For the Good of Mankind: A History of the People of Bikini and Their Islands

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Bravo Publishers, 2001 - Atomic bomb - 226 pages
In this, the second edition of FOR THE GOOD OF MANKIND, new interviews have been added along with a Foreword by anthropologist Dr. Leonard Mason. By using firsthand accounts by the people of Bikini describing their half-century of nuclear exodus, this important book journeys through the Marshallese and Bikinian cultures from ancient to modern times. "I thoroughly enjoyed the book, particularly reading the history of Bikini in the words of the people. The book assures that these traditional stories will be available for others to read, but perhaps most importantly, for younger generations of islanders." -Allen P. Stayman U.S. Compact of Free Association Negotiator 1999-2001. "FOR THE GOOD OF MANKIND is a compelling account of the troubled history of the people of Bikini Atoll. Niedenthal's skillful use of oral history enables the Bikinians to tell much of their own story, and his personal reflections about that history and his own involvement with the community enrich the account. A welcome and useful contribution to Pacific Islands studies." -Robert C. Kiste, Director Center for Pacific Islands Studies University of Hawai'i "Although Niedenthal peppers the book with his own insights and commentary, it is the words of Bikini elders that tell their story of how 23 American nuclear tests disrupted their lives beginning in 1946." -Pacific Islands Magazine, March 2002 "For the Good of Mankind is a remarkably unique book..." -International Monitor Institute, May 2002 "Jack Niedenthal's work is a labor of love..." -The Contemporary Pacific magazine, Fall 2003 " For the Good of Mankind] is probably the most complete history of Bikini Island, and will continue to be a reference touchstone for future studies of the Marshall Islands and even the south Pacific...The cultural observations are superb." -Nick Wreden, Peace Corp Writers Magazine, January 2004

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A Brief Historical Overview of the People of Bikini Atoll_1
Interviews with the People of Bikini
Marshallese Society

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About the author (2001)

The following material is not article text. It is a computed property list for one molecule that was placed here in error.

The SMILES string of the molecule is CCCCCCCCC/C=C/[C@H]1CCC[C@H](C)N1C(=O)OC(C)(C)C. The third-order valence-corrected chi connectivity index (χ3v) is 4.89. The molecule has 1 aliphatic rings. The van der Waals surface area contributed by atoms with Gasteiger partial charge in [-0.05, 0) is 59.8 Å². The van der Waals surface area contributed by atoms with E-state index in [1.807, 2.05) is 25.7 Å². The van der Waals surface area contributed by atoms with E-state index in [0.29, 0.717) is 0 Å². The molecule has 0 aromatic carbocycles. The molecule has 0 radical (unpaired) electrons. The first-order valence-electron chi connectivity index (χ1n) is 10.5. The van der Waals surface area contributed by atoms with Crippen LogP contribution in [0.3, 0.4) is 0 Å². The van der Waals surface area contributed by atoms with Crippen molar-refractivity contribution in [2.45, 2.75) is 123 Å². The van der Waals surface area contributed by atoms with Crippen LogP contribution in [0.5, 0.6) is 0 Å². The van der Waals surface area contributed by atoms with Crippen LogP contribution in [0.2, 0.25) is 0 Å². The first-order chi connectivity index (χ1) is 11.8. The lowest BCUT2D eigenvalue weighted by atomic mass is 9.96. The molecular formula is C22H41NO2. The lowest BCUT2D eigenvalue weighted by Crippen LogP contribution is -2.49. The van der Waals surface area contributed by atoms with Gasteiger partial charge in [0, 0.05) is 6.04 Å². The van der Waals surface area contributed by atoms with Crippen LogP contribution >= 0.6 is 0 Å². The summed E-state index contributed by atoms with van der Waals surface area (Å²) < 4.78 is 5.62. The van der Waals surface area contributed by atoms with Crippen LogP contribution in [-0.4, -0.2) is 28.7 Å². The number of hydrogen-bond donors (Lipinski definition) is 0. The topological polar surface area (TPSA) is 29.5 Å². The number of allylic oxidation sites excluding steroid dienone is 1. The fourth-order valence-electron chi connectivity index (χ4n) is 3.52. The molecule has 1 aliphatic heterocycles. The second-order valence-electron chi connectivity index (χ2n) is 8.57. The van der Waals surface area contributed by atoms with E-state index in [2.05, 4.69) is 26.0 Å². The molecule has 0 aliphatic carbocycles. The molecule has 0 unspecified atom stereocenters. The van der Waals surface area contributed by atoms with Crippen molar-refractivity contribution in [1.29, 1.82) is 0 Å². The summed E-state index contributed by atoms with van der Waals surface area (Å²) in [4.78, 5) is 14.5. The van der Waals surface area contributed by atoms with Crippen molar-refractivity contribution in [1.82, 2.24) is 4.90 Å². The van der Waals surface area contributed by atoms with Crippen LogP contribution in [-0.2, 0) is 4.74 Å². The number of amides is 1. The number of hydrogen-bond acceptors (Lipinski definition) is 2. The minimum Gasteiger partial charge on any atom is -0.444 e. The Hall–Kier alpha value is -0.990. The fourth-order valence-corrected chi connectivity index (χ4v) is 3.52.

Having lived, studied and worked in the Marshall Islands from 1981 until the present, author Jack Niedenthal speaks fluent Marshallese. His wife, Regina, is a Bikini islander. They have five children and one grandchild. His first six years in the Marshalls were all spent in the isolated jungles of the outer islands. He was a Peace Corps volunteer on Namu Atoll (1981-84). He then contracted to work with the Bikini Council on Kili Island (1984-late 1986) teaching English to the adults, teaching in the elementary school and working with the Kili/Bikini/Ejit Local Government Council. After the death of former Trust Liaison, Ralph Waltz, he was asked by the Council to begin work as the Trust Liaison for their local government (1987 to present). Duties of the Trust Liaison for the People of Bikini include the management and coordination of the funds allocated by the United States government to compensate the Bikinians for their suffering and to facilitate the radiological cleanup of Bikini Atoll. He acts as a liaison for the Council to the media, the U.S. government and its various agencies, the scientists who work on Bikini, the Bikini Council's attorney, trustees, money managers, construction companies, engineers, project managers, auditors and business associates. The Trust Liaison also coordinates travel schedules, is used as an advisor and translator, manages the Bikinians' scholarship program, and is responsible for the Bikini Council's accounting. He also manages the Bikini Atoll Dive Program for the Bikinians He has published a number of articles and photos about the people of Bikini in World View magazine, The Health Physics Journal, the San Francisco Chronicle and others. He is also an award winning filmmaker/producer/director of full-length feature Marshallese language films that include Ņa Noniep (2009), Yokwe Bartowe (2010), Laņinbwil's Gift (2011) and Ainikien Jidjid ilo Boņ (The Sound of Crickets at Night) (2012). He founded Microwave Films of the Marshall Islands.

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